I recognize that many women find the presence of a midwife helpful in birth, and I hope that midwives will continue to be available - to those who want them. But birth doesn’t “belong” to midwives. Nor does it belong to doctors, the AMA or the state. Birth belongs to mothers and babies – and ideally to fathers should they choose to be involved, and it’s time this truth was recognized.

Posted on April 19, 2009 and filed under unassisted childbirth.

An Unconvention and a new book about unassisted childbirth

I'm excited to announce that plans are in the works for an "UnConvention"! Featured speakers will include yours truly speaking about unassisted homebirth, Lee Stranahan speaking about unjobbing (earning a living without a job), and Sandra Dodd speaking about unschooling. Lee and Lauren Stranahan, the primary organizers, have put up a website and created an email list for those wishing to stay informed about this exciting event! I'd also encourage you to check out Lee and Sandra's personal websites.

I've only recently become aware of Sandra's wonderful work, but have "known" Lee and Lauren for several years. In addition to being unassisted birthers and unschoolers, Lee is also a writer, photographer and independent filmmaker. He recently quit his job as a graphic artist for NBC and is determined to earn a living doing what he loves. As a recent unjobber myself (in January I closed my nanny placement service), I'm especially interested in hearing what Lee has to say!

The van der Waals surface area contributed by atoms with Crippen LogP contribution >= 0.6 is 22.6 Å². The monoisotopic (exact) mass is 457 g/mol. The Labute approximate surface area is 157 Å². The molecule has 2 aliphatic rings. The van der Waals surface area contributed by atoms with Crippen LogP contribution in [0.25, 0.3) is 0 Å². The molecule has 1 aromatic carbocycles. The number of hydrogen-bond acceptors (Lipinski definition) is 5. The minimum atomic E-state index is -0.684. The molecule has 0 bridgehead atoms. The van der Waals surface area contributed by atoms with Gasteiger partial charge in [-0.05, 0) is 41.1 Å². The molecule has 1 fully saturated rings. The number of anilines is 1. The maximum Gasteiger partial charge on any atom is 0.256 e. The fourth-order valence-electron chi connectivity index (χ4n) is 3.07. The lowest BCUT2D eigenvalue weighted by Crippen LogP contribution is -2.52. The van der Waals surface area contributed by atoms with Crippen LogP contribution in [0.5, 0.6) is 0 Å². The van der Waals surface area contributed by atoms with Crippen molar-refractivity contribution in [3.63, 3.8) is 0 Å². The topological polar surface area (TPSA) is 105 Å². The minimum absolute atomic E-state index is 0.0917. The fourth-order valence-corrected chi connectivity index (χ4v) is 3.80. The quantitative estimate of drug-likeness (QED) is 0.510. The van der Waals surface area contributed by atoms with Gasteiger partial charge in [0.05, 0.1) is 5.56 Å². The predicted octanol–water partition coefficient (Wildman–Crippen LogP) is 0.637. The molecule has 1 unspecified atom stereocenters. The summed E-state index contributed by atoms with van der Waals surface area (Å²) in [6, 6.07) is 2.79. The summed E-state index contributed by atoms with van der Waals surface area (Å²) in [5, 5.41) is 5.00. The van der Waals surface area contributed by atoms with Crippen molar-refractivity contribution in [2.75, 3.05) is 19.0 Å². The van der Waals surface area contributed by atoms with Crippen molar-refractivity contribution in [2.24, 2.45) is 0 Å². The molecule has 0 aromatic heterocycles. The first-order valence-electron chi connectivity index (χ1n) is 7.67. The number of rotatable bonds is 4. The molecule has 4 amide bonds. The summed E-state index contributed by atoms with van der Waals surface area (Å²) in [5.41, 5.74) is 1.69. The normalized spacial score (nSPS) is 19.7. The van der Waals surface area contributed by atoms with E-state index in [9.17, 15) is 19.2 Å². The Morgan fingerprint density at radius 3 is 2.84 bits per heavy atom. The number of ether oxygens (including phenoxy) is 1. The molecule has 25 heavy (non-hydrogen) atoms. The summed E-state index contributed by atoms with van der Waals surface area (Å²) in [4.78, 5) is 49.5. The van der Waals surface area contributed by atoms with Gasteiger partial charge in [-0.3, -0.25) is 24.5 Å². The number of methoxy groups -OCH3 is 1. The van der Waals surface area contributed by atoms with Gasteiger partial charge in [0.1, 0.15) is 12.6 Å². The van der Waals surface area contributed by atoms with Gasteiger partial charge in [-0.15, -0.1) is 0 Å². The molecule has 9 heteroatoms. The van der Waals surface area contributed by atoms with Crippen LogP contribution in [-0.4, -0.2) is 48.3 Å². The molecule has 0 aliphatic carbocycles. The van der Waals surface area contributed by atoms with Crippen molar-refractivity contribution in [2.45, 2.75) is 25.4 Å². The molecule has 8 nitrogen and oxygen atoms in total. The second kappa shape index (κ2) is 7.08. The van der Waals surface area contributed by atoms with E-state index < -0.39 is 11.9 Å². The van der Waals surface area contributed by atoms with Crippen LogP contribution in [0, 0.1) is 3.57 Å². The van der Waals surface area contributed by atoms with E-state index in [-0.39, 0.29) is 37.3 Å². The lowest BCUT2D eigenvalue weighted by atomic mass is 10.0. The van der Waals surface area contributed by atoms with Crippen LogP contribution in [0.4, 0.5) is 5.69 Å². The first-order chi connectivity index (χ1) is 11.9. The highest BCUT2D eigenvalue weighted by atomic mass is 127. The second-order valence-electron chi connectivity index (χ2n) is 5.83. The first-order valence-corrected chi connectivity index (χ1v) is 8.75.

In other news, Veronika Robinson, publisher of The Mother magazine , has just released her fabulous new book - The Birthkeepers: Reclaiming an Ancient Tradition. I can't say enough good things about this book! Veronika's words are both soothing and inspiring, as are those of the women whose lovely birth stories are featured in the book. Since I'm not much of a reviewer, here is the "official" description: